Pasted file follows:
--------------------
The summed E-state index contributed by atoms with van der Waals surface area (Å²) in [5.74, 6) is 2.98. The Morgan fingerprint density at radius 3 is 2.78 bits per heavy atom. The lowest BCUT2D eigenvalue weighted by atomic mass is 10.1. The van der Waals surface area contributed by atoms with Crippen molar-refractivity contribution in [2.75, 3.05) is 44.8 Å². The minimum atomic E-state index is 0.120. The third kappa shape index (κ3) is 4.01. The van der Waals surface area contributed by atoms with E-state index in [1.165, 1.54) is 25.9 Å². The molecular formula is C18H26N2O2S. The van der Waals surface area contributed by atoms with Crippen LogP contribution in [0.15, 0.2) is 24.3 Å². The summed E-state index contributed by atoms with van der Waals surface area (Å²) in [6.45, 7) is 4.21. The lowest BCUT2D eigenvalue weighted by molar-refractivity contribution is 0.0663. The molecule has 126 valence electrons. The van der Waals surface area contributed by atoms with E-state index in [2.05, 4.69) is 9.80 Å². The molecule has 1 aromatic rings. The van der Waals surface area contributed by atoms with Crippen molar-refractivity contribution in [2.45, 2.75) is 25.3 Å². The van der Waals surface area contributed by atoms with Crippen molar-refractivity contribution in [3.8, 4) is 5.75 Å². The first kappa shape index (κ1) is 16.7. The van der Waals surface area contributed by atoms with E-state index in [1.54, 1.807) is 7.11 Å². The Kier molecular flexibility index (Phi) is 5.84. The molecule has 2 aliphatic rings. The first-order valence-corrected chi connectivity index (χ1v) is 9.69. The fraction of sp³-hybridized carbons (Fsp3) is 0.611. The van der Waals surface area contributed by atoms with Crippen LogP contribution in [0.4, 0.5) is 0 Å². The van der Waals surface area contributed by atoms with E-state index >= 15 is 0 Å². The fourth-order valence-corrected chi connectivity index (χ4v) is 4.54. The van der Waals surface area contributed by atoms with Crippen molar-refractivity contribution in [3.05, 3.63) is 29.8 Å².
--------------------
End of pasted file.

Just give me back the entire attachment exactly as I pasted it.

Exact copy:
The summed E-state index contributed by atoms with van der Waals surface area (Å²) in [5.74, 6) is 2.98. The Morgan fingerprint density at radius 3 is 2.78 bits per heavy atom. The lowest BCUT2D eigenvalue weighted by atomic mass is 10.1. The van der Waals surface area contributed by atoms with Crippen molar-refractivity contribution in [2.75, 3.05) is 44.8 Å². The minimum atomic E-state index is 0.120. The third kappa shape index (κ3) is 4.01. The van der Waals surface area contributed by atoms with E-state index in [1.165, 1.54) is 25.9 Å². The molecular formula is C18H26N2O2S. The van der Waals surface area contributed by atoms with Crippen LogP contribution in [0.15, 0.2) is 24.3 Å². The summed E-state index contributed by atoms with van der Waals surface area (Å²) in [6.45, 7) is 4.21. The lowest BCUT2D eigenvalue weighted by molar-refractivity contribution is 0.0663. The molecule has 126 valence electrons. The van der Waals surface area contributed by atoms with E-state index in [2.05, 4.69) is 9.80 Å². The molecule has 1 aromatic rings. The van der Waals surface area contributed by atoms with Crippen molar-refractivity contribution in [2.45, 2.75) is 25.3 Å². The van der Waals surface area contributed by atoms with Crippen molar-refractivity contribution in [3.8, 4) is 5.75 Å². The first kappa shape index (κ1) is 16.7. The van der Waals surface area contributed by atoms with E-state index in [1.54, 1.807) is 7.11 Å². The Kier molecular flexibility index (Phi) is 5.84. The molecule has 2 aliphatic rings. The first-order valence-corrected chi connectivity index (χ1v) is 9.69. The fraction of sp³-hybridized carbons (Fsp3) is 0.611. The van der Waals surface area contributed by atoms with Crippen LogP contribution in [0.4, 0.5) is 0 Å². The van der Waals surface area contributed by atoms with E-state index >= 15 is 0 Å². The fourth-order valence-corrected chi connectivity index (χ4v) is 4.54. The van der Waals surface area contributed by atoms with Crippen molar-refractivity contribution in [3.05, 3.63) is 29.8 Å².